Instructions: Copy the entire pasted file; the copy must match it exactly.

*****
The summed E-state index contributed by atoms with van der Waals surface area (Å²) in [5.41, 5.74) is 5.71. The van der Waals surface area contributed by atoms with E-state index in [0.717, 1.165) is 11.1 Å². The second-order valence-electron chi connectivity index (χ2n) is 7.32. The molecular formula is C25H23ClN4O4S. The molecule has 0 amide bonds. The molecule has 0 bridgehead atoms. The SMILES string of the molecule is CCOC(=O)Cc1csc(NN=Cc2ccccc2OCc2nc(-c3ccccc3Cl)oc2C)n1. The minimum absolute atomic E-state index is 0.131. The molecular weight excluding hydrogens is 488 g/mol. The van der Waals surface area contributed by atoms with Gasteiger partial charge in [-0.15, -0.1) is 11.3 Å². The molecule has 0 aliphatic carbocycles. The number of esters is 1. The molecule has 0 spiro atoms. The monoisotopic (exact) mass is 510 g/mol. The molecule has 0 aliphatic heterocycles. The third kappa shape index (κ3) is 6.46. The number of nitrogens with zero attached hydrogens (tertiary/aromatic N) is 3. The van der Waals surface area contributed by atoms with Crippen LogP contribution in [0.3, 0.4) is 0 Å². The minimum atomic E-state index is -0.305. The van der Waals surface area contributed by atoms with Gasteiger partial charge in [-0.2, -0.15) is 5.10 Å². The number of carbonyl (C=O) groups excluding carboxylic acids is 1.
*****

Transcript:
The summed E-state index contributed by atoms with van der Waals surface area (Å²) in [5.41, 5.74) is 5.71. The van der Waals surface area contributed by atoms with E-state index in [0.717, 1.165) is 11.1 Å². The second-order valence-electron chi connectivity index (χ2n) is 7.32. The molecular formula is C25H23ClN4O4S. The molecule has 0 amide bonds. The molecule has 0 bridgehead atoms. The SMILES string of the molecule is CCOC(=O)Cc1csc(NN=Cc2ccccc2OCc2nc(-c3ccccc3Cl)oc2C)n1. The minimum absolute atomic E-state index is 0.131. The molecular weight excluding hydrogens is 488 g/mol. The van der Waals surface area contributed by atoms with Gasteiger partial charge in [-0.15, -0.1) is 11.3 Å². The molecule has 0 aliphatic carbocycles. The number of esters is 1. The molecule has 0 spiro atoms. The monoisotopic (exact) mass is 510 g/mol. The molecule has 0 aliphatic heterocycles. The third kappa shape index (κ3) is 6.46. The number of nitrogens with zero attached hydrogens (tertiary/aromatic N) is 3. The van der Waals surface area contributed by atoms with Crippen LogP contribution in [0.3, 0.4) is 0 Å². The minimum atomic E-state index is -0.305. The van der Waals surface area contributed by atoms with Gasteiger partial charge in [-0.2, -0.15) is 5.10 Å². The number of carbonyl (C=O) groups excluding carboxylic acids is 1.